1. Books and Internet. I’m a researcher. There’s plenty of internet sites to help you navigate this horrible disease. Maudsleyparents.org is an excellent one. I also recommend Duke University’s book Off the C.U.F.F. to help you with the difficult task of refeeding your child (ordering information found in part one of this blog). Another book I highly recommend is Harriet Brown’s Brave Girl Eating. I read this book very early on, and it’s been a comfort and guide to me ever since.


Even with all these supports in place, anorexia is a long, tough road; a marathon, not a sprint. We’re still running the race with Caylin, but it's a race we have every intention of winning. 

Next installment: Miscellaneous tips to help you and your child conquer anorexia.

Tuesday, April 15, 2014

Our Fight With Anorexia, Part 1: The Diagnosis



I like to have fun. I like to think about fun. And as you can tell by past blogs, I like to write about fun. But sometimes life just isn’t fun. And it hasn’t been since October 2013 when my 14 year-old daughter, Caylin, was diagnosed with anorexia.

Over the last seven months I've thought several times about documenting this experience, if for no other reason than to help me process it. When I tried, though, I just couldn't relive the agony on paper. I literally could not type ONE WORD. We've come far enough in our journey now, where I think I can write about it. My hope is that it reaches those who need it. 

The Beginning

It started out innocently enough in July with Caylin deciding to “get in shape” at our local YMCA. At 5'4, she weighed 117 pounds, not overweight by any means. My husband's dad had died a few weeks before and we were still recovering from the funeral. Exercise, with its natural endorphins, seemed like a good idea for all of us. 

Fast forward to October. What had started out as a light, twice a week workout for Caylin, evolved into a seven day, self-imposed boot camp. Caylin was down to 107. At this point, the weight itself didn't set off alarm bells, but her weird behavior did: 

  • She kept a growing list of forbidden foods: butter, sugar, bread, meat.
  • She withdrew from her friends and her twin sister.
  • Her mood was dark, her temper short. 

           
Call it a mother’s instinct or a direct message from God, but I Googled anorexia on October 11.th  Caylin fit every criteria. And no one believed me. My husband said I was overreacting, my mother-in-law said she didn’t look too thin, even our family doctor thought she was just going through a phase and needed a pep talk. But I knew my daughter and something was very VERY wrong.

Fast forward to November: Weight 98 and a household thrown into complete chaos. Mealtimes were a battle zone. My once sweet daughter morphed into Mr. Hyde.  She regularly cursed at us, insisted on cooking for the family without eating any of it, ate grapes by the pound, collected pictures from cooking magazines, ate with baby-sized utensils, watched cooking shows over and over, and worst of all (unbeknownst to us) limited herself to 900 calories a day. She was starving to death before our eyes, and we didn't know what to do. We begged. We bribed. We pleaded. We threatened. Nothing worked. She hated us and the weight continued to melt off.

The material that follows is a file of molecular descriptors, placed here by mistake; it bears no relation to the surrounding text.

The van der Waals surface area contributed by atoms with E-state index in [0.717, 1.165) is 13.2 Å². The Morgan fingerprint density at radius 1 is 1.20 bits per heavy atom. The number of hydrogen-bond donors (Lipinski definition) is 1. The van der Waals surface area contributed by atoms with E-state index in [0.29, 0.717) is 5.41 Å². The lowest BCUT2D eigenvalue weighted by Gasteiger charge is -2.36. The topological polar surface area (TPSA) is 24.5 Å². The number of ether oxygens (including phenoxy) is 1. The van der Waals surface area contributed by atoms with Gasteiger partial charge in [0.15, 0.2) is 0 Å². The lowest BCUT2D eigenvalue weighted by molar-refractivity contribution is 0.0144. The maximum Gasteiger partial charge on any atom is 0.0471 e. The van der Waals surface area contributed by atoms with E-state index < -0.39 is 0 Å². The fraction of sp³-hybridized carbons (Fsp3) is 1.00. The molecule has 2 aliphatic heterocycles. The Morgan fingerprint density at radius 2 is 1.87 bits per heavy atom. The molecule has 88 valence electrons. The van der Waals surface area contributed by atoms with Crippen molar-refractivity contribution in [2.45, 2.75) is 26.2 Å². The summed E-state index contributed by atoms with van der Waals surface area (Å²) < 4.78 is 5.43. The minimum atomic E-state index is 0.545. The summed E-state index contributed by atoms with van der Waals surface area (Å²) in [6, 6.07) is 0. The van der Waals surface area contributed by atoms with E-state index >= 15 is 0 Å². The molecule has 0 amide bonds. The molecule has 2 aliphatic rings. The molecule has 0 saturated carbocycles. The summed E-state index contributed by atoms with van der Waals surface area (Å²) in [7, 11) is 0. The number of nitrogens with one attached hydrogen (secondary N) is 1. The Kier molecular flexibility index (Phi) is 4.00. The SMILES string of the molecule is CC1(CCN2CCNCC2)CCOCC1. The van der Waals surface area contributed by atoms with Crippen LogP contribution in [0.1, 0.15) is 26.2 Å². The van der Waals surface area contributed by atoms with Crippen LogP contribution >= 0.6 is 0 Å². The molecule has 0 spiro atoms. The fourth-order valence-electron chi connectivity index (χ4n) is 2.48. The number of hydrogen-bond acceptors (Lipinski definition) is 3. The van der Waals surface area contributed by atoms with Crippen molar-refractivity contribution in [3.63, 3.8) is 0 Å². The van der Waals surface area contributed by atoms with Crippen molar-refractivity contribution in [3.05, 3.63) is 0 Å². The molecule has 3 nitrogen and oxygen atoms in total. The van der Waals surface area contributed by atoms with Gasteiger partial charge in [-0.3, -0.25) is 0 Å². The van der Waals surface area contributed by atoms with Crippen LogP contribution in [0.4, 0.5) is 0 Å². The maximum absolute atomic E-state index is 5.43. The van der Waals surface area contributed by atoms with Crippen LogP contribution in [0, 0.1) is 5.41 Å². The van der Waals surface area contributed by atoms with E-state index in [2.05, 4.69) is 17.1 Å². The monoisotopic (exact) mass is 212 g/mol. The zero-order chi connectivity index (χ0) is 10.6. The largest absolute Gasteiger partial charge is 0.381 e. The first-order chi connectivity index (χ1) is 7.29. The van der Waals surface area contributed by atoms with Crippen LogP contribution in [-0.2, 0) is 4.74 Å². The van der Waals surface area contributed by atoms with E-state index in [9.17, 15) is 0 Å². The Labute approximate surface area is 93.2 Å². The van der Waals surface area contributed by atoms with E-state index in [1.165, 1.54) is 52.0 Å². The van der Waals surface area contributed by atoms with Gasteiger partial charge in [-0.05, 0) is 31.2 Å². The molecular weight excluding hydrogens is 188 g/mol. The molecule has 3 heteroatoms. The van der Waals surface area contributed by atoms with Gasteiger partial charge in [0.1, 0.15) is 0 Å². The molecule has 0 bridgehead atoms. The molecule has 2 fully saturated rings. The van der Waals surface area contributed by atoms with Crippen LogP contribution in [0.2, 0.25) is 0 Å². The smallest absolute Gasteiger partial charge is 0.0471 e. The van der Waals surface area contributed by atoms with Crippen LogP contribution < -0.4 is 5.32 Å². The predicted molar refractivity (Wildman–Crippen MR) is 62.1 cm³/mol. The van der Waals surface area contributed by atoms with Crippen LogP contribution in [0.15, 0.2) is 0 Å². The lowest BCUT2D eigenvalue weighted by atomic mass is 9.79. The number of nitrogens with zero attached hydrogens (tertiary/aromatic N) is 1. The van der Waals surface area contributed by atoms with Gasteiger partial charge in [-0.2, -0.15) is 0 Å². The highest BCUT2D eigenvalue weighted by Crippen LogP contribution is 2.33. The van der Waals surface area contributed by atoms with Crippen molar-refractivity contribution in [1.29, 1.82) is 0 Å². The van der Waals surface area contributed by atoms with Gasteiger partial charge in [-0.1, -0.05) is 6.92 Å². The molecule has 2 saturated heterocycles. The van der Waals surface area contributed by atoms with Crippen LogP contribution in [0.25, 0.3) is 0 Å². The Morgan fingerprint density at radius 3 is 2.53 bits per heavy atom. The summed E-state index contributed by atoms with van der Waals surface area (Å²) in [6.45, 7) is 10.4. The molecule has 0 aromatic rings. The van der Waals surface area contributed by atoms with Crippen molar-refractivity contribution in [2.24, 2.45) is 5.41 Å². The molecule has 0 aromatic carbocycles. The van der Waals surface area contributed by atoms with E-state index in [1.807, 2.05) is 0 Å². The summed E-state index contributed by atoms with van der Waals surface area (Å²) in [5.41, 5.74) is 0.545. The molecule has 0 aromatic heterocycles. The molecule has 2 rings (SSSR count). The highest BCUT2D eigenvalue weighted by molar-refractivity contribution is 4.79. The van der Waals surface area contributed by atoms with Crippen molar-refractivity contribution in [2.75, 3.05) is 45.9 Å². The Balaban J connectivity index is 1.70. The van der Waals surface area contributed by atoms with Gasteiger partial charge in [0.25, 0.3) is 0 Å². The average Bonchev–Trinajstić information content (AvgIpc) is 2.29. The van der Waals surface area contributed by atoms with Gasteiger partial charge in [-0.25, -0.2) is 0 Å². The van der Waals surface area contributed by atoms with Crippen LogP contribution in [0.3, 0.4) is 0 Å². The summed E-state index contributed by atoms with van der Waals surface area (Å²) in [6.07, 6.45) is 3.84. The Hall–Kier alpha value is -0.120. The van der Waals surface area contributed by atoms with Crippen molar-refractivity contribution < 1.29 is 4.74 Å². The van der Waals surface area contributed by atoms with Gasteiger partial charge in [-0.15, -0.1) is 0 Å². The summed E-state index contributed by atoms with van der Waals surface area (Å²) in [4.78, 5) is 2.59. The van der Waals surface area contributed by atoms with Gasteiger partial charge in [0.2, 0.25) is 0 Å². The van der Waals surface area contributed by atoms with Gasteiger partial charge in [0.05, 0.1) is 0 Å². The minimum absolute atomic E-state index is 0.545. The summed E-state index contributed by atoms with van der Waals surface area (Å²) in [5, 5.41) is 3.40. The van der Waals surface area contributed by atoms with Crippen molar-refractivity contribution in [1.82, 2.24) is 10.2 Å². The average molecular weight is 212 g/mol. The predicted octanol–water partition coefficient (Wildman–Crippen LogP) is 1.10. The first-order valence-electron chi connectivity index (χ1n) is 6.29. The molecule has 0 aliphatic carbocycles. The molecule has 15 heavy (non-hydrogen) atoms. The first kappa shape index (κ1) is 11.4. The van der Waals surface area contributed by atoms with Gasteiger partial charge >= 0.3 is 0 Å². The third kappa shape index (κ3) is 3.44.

I am a Christian. I believe in prayer. And I believe in full disclosure. The devil wants us to be ashamed, to hide our problems, to cover them up. Caylin’s life was in peril (anorexia kills twenty percent of its victims.) It was no time for secrecy or pride. We reached out to our friends, our pastor, our physician, Caylin’s teachers….anyone we could think of who could pray for her and offer us advice. 

Now before you go bashing on me for not seeking specialized medical treatment, we tried. We live in central Nebraska, five hours from the nearest in-house treatment center in Denver. We were willing to take her, but they weren’t willing to take us, because they didn’t work with our insurance company. We offered to put up a cash retainer. The answer was still no. Our only option was to apply for Blue Cross (a company they would accept) and wait until January for Obama Care to kick in when BC couldn't deny us coverage based on a preexisting condition. 

In the meantime, I did some research. Caylin's blood needed to be monitored every week, particularly potassium levels. Our local doctor, now fully on board with us, ordered and reviewed the tests every week to make sure she wasn't going into organ failure. There's only one cure for anorexia, and that's eating. We needed to get food into our child and fast.

The second week in November, God sent us the next gift in Caylin's treatment: Off the C.U.F.F. from the Duke University Medical Center. This is a priceless resource for parents. It follows the Maudsley approach to eating disorders. The program is home-based and has the highest success rate (98%) of all treatments available. If you have a child with anorexia, ordering Off the C.U.F.F. is your starting place:

Duke Eating Disorders Program
Box 3842
Duke University Medical Center
Durham, NC 27710

TEL: (919) 684-5712
FAX: (919) 681-7347

Cost: $35.

Next Installment: Forming Caylin's support team.

Monday, April 14, 2014

Mr. Selfridge Episode 3....A Whole Lot of Chocolate Going On



I didn’t know when I tuned into Episode 3 of Mr. Selfridge that I was going to get a lesson in all things Belgian.

For those geographically challenged, Belgium is located right across the English channel, smack next door to Germany. A French, Dutch, and slightly German speaking country, Belgium has a figurehead monarch, namely King Philippe.


 “King who?” you say.  I know, I know.  If it’s not Kate and Will, who cares, right? But monarchies still abound in the world, and Belgium has a crowned head who happens to look a lot like the Dos Equis guy:

King Phillipe
Dos Equis Guy